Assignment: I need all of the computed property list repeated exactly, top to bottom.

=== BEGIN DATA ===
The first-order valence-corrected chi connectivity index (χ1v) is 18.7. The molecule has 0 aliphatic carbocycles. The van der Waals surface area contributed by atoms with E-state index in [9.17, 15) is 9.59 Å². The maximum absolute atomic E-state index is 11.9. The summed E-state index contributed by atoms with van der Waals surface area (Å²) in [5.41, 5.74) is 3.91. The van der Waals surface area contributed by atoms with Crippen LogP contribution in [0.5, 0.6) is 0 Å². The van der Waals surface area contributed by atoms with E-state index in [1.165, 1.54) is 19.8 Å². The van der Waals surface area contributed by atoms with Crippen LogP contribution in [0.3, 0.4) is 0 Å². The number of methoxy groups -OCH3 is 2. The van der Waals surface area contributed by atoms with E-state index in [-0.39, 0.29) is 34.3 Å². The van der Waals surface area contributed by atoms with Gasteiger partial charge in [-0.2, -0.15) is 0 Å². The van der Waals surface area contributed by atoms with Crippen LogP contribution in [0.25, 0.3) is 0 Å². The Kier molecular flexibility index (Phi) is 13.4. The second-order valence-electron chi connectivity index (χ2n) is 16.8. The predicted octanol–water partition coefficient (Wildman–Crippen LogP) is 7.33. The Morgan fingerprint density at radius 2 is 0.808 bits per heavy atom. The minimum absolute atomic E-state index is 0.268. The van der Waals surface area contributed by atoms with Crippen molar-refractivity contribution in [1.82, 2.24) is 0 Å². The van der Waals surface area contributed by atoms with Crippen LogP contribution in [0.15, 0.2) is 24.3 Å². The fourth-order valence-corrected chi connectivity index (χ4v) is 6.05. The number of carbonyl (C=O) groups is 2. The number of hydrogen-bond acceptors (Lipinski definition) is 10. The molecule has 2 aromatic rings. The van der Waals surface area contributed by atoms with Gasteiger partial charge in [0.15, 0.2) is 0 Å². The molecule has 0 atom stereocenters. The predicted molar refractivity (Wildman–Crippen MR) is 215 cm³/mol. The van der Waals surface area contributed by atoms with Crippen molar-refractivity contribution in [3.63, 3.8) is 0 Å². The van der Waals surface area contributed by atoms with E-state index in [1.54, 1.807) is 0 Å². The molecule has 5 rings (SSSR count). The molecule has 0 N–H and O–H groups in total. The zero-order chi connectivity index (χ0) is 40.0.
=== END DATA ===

The first-order valence-corrected chi connectivity index (χ1v) is 18.7. The molecule has 0 aliphatic carbocycles. The van der Waals surface area contributed by atoms with E-state index in [9.17, 15) is 9.59 Å². The maximum absolute atomic E-state index is 11.9. The summed E-state index contributed by atoms with van der Waals surface area (Å²) in [5.41, 5.74) is 3.91. The van der Waals surface area contributed by atoms with Crippen LogP contribution in [0.5, 0.6) is 0 Å². The van der Waals surface area contributed by atoms with E-state index in [1.165, 1.54) is 19.8 Å². The van der Waals surface area contributed by atoms with Crippen LogP contribution in [0.3, 0.4) is 0 Å². The number of methoxy groups -OCH3 is 2. The van der Waals surface area contributed by atoms with E-state index in [-0.39, 0.29) is 34.3 Å². The van der Waals surface area contributed by atoms with Gasteiger partial charge in [-0.2, -0.15) is 0 Å². The van der Waals surface area contributed by atoms with Crippen LogP contribution in [0.25, 0.3) is 0 Å². The Kier molecular flexibility index (Phi) is 13.4. The second-order valence-electron chi connectivity index (χ2n) is 16.8. The predicted octanol–water partition coefficient (Wildman–Crippen LogP) is 7.33. The Morgan fingerprint density at radius 2 is 0.808 bits per heavy atom. The minimum absolute atomic E-state index is 0.268. The van der Waals surface area contributed by atoms with Crippen molar-refractivity contribution in [1.82, 2.24) is 0 Å². The van der Waals surface area contributed by atoms with Crippen LogP contribution in [0.15, 0.2) is 24.3 Å². The fourth-order valence-corrected chi connectivity index (χ4v) is 6.05. The number of carbonyl (C=O) groups is 2. The number of hydrogen-bond acceptors (Lipinski definition) is 10. The molecule has 2 aromatic rings. The van der Waals surface area contributed by atoms with Gasteiger partial charge in [0.15, 0.2) is 0 Å². The molecule has 0 atom stereocenters. The predicted molar refractivity (Wildman–Crippen MR) is 215 cm³/mol. The van der Waals surface area contributed by atoms with Crippen molar-refractivity contribution in [3.63, 3.8) is 0 Å². The van der Waals surface area contributed by atoms with E-state index in [1.54, 1.807) is 0 Å². The molecule has 5 rings (SSSR count). The molecule has 0 N–H and O–H groups in total. The zero-order chi connectivity index (χ0) is 40.0.